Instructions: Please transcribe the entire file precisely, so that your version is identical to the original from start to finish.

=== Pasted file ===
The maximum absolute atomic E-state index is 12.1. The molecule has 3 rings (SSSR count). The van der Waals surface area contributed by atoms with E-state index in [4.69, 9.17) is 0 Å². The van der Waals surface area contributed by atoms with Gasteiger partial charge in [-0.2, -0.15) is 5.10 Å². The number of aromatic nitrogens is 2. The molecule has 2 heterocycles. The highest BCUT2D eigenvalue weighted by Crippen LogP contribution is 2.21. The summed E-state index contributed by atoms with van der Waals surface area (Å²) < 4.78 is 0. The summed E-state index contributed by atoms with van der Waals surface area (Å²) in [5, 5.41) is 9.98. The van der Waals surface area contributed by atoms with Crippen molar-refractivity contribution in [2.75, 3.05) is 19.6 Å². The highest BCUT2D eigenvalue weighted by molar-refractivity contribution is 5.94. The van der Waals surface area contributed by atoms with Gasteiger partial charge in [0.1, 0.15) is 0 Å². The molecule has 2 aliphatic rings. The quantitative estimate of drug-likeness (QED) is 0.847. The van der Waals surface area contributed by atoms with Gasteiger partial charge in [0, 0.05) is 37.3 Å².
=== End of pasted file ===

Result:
The maximum absolute atomic E-state index is 12.1. The molecule has 3 rings (SSSR count). The van der Waals surface area contributed by atoms with E-state index in [4.69, 9.17) is 0 Å². The van der Waals surface area contributed by atoms with Gasteiger partial charge in [-0.2, -0.15) is 5.10 Å². The number of aromatic nitrogens is 2. The molecule has 2 heterocycles. The highest BCUT2D eigenvalue weighted by Crippen LogP contribution is 2.21. The summed E-state index contributed by atoms with van der Waals surface area (Å²) < 4.78 is 0. The summed E-state index contributed by atoms with van der Waals surface area (Å²) in [5, 5.41) is 9.98. The van der Waals surface area contributed by atoms with Crippen molar-refractivity contribution in [2.75, 3.05) is 19.6 Å². The highest BCUT2D eigenvalue weighted by molar-refractivity contribution is 5.94. The van der Waals surface area contributed by atoms with Gasteiger partial charge in [0.1, 0.15) is 0 Å². The molecule has 2 aliphatic rings. The quantitative estimate of drug-likeness (QED) is 0.847. The van der Waals surface area contributed by atoms with Gasteiger partial charge in [0, 0.05) is 37.3 Å².